Yesterday, I was on Pete Dominick’s Sirius XM Satellite radio show (audio below). A caller asked about how to close the deficit. His comments revealed that his concern about the deficit was merely a ruse, a tool to be used to achieve very different goals.
If you are truly concerned about deficit, then what you must do is (eventually) raise taxes and cut spending — that is how you balance the budget.
Current deficit is now ~$550B, down from over $1.1T (Clarification: FY 2013 deficit = $650b, 2014 deficit estimates = $568 billion). Ian Shepherdson, the chief economist of Pantheon Macroeconomics, wrote “We are baffled by the idea that the pace of deficit reduction needs to be increased, given how rapidly the picture is improving already.”
If the tax cuts from 2001, 2003 were repealed, half of that deficit goes away.
If the FICA cap is lifted from $113k and allowed to rise to $250k or $500k, SS is solvent for 75 years.
If the US no longer spent the equivalent of the next 20 countries COMBINED on Defense, a huge chunk of the deficit goes away.
The US now spends 2X what most developed nations spend on healthcare. If you are concerned about the long term debt, than you must develop a system that radically lowers US health care costs, bringing them into line with what other industrialized nations spend.
You cannot tax cut your way to fiscal solvency in a weak economy any more than you can spend your way there in a slow recovery. However, you can make the deficit worse with poorly timed tax increases or poorly timed spending cuts.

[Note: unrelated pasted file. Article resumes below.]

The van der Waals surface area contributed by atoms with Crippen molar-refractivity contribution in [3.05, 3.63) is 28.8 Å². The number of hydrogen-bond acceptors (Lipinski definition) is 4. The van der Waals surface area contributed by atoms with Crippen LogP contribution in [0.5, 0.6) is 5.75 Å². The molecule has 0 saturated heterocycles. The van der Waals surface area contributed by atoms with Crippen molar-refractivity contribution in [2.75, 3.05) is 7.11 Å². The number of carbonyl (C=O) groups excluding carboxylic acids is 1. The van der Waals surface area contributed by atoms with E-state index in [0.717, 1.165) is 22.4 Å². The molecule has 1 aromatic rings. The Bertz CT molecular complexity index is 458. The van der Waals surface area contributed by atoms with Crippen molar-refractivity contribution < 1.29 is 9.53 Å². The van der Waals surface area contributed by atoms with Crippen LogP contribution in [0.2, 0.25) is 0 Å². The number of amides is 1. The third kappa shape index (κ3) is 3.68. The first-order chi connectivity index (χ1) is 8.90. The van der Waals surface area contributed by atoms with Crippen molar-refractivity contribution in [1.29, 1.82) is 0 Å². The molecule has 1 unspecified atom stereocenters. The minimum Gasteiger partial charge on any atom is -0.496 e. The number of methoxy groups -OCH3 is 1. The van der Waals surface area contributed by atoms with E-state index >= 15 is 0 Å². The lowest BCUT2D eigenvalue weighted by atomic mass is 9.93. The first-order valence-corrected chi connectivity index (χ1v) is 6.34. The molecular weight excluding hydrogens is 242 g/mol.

My read of the current situation is that it has nothing to do with the deficit. The past votes of the current Deficit Peacocks reveal that it is not important to them. Unfunded tax cuts (2001, ’03), expensive wars of choice (most recently, Iraq), and unfunded entitlements (Medicare Part D) reveal that most of the people currently clamoring about the deficit have precisely zero interest in reducing it. They are merely using the deficit as a tool to pursue their ideology.
The current debate has revealed two things: Some people very much want a MUCH smaller government, including much lower taxes. But, they know that is very unpopular among the broad public when you start specifying what to actually cut. It is an ideological goal with which most of the country disagrees. So, the argument that appears more reasonable is to come out against deficits.
Have a look at Center of American Politics – Statistics and Numbers on American Politics from Esquire. While there are some areas of overlap, its pretty clear that the Tea Party is so out of step with most of the USA.
Want to fix the deficit? Then make the hard choices to cut spending and raise taxes (even if you implement this in later years).
Want to have a much smaller US government? The way to do that is not with the deficit or the debt ceiling or other misdirected tactics — instead, try having an honest debate on the subject, and see if you can convince a majority of your fellow Americans to that view . . .
Stand Up with Pete Dominick XM Satellite October 16, 2013